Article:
“Don’t bury your head in the sand – get out and vote” is the message Swiss youth organisations are sending out to the under-35s ahead of October’s general election.This content was published on September 11, 2003 - 16:35
Faced with growing apathy, campaigners are hoping to persuade at least 30 per cent of young Swiss voters to cast their ballot.
Just 26 per cent of 18 to 24-year-olds turned out to vote in the 1999 general election.
The “Vote Young” campaign hopes to improve the turnout this year. It was launched by the umbrella group for Swiss youth organisations and the youth wings of the four main political parties.
Thomas Schmidt, president of the youth section of the rightwing Swiss People’s Party, told swissinfo that the aim was to stimulate young people’s interest in political life.
To sell the subject to younger voters, organisers have set up an interactive website where people can find out which candidates best represent their own political views.
The less-politically minded can also go online and watch cartoon characters of Switzerland’s cabinet ministers dance in time to music.
“The website tries to sell a serious subject in a less serious way,” said Schmidt.
“But our main task is to make politics more credible again, to show that politics is a way to change the world – especially through our country’s system of direct democracy.”
Schmidt said that if they succeeded in selling this message, “direct democracy in Switzerland will see a new birth”.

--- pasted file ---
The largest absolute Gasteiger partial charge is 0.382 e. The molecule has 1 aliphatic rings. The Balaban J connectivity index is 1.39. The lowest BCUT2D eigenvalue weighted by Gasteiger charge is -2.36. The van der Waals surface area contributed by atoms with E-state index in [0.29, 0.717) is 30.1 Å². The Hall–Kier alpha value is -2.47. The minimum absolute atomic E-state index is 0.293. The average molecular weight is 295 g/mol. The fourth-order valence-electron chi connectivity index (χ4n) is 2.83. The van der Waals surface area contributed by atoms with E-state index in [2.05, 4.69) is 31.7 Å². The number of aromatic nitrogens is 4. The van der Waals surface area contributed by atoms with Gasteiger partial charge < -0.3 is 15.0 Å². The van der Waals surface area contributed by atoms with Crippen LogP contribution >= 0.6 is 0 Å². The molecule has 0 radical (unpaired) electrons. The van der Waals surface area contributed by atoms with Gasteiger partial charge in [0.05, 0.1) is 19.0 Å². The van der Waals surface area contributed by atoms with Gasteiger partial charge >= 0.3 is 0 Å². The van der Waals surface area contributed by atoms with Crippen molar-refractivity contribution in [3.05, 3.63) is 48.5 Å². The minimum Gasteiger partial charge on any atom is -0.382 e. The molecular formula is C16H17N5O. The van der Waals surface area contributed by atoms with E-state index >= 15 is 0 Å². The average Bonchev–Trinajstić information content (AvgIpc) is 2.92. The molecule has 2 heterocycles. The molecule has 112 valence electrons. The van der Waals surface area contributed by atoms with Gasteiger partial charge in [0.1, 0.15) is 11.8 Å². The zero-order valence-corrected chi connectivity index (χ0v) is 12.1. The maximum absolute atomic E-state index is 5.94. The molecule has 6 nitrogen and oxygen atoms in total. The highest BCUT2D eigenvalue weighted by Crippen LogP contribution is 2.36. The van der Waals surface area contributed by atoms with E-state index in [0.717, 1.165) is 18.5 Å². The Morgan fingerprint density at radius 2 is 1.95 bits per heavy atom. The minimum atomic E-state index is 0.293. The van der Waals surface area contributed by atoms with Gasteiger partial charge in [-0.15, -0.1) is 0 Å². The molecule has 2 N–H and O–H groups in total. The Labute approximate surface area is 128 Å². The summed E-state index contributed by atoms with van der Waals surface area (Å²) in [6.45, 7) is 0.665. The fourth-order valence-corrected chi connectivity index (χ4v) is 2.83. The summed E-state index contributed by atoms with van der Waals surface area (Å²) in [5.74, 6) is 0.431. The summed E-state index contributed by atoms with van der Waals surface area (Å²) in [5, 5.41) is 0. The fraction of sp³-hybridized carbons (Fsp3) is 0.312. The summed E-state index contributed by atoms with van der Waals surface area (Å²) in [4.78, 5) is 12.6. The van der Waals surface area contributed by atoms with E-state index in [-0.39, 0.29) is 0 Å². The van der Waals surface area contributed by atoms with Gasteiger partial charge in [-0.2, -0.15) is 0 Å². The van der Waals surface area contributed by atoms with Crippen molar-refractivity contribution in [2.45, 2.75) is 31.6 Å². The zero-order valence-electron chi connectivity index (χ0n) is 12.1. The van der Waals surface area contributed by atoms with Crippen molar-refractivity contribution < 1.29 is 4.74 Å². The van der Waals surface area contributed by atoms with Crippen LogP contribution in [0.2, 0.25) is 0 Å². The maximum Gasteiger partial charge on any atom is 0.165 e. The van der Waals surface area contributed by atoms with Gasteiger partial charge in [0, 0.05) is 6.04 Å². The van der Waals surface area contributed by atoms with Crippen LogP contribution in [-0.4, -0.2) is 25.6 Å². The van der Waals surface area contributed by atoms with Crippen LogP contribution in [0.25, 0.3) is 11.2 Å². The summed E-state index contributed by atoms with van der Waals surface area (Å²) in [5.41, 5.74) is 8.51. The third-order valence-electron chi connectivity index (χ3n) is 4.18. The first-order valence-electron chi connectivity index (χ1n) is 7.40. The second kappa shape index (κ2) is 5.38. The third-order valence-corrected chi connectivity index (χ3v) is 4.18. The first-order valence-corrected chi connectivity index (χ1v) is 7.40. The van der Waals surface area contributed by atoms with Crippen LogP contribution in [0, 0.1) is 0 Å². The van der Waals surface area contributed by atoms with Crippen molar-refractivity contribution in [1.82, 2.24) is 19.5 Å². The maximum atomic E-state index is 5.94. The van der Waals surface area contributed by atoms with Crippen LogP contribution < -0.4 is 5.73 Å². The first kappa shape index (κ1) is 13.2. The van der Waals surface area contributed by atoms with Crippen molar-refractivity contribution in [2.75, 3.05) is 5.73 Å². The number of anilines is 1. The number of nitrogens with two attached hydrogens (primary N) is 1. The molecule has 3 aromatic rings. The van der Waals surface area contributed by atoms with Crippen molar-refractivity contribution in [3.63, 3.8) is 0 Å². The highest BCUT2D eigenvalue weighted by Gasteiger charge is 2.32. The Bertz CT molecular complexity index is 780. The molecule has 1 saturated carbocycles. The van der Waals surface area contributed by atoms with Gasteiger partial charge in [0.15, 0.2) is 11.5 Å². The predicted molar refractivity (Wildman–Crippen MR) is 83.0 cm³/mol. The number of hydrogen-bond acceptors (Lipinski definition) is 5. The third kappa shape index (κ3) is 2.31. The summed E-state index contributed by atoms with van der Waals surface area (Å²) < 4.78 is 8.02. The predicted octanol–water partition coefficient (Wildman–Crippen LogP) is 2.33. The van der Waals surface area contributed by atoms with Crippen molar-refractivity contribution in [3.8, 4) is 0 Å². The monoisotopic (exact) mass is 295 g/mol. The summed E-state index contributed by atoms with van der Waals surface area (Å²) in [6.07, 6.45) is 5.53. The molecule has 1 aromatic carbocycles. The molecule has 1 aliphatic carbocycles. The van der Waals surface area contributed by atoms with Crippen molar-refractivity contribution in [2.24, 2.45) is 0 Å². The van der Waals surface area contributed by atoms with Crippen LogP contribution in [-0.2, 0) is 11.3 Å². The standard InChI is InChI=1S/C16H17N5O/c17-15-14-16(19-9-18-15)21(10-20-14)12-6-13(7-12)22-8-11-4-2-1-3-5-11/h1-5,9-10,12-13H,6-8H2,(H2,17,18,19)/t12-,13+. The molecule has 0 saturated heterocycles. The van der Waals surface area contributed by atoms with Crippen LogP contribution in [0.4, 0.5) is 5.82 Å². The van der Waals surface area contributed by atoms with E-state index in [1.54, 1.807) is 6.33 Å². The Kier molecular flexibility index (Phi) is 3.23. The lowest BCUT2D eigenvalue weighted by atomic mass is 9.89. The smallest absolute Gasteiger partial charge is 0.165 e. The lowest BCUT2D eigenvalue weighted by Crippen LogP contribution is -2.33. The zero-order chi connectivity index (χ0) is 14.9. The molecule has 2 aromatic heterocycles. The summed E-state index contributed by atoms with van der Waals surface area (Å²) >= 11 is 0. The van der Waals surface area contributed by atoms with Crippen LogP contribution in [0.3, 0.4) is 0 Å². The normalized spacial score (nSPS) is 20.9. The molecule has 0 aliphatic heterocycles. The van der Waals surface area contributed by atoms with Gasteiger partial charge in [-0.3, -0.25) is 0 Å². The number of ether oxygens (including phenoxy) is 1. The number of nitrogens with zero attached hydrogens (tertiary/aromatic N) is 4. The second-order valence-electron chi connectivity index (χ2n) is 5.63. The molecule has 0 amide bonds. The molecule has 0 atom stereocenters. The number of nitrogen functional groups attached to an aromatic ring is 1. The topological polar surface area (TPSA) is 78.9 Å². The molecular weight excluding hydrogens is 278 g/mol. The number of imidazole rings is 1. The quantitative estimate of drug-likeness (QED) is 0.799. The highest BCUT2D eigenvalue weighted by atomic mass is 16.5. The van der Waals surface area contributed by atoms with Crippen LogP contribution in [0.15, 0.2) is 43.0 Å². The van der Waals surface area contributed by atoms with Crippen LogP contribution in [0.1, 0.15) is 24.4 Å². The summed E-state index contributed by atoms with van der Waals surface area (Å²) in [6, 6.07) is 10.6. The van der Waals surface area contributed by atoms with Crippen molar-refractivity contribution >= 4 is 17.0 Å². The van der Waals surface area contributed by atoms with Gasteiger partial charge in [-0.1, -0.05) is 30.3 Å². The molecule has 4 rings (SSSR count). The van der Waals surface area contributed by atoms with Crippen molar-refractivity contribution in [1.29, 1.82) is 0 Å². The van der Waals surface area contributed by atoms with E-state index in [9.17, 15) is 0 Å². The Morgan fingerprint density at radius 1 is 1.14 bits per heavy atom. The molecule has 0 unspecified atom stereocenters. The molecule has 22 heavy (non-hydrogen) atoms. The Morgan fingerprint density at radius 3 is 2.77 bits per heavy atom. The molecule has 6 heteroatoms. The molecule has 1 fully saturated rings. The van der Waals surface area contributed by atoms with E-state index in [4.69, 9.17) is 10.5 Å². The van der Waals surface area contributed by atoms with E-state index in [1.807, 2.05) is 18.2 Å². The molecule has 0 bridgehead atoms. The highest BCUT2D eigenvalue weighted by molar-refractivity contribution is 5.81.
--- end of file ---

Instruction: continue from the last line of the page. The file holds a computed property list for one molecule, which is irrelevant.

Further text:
Failure to do so would discredit Switzerland’s political system and leave individuals without a voice.
Part of the campaign is also focused at ensuring better representation of the under-35s at a national level.
“Only three of the 200 parliamentarians in the House of Representatives are under 30 years old,” revealed Miriam Wetter, president of the umbrella group for Swiss youth organisations.
“So there is a real urgency to get more young people in there, and in order to do that we need young people to go and vote.”
However, campaigners face an uphill task. A recent study by Fribourg University found that young people are not interested in politics and are less politically aware than their counterparts in other countries.
But the People’s Party’s Thomas Schmidt rejects these findings, pointing to the mass protests against the United States-led war in Iraq that took place across the country earlier this year.
“[It goes to show that] young people are not completely disinterested in political life,” argued Schmid.
He, along with his fellow campaigners, believes that issues such as whether Switzerland should join the European Union, immigration and social security reforms can all be sold – in the right package.
swissinfo, Samantha Tonkin
This article was automatically imported from our old content management system. If you see any display errors, please let us know: email@example.com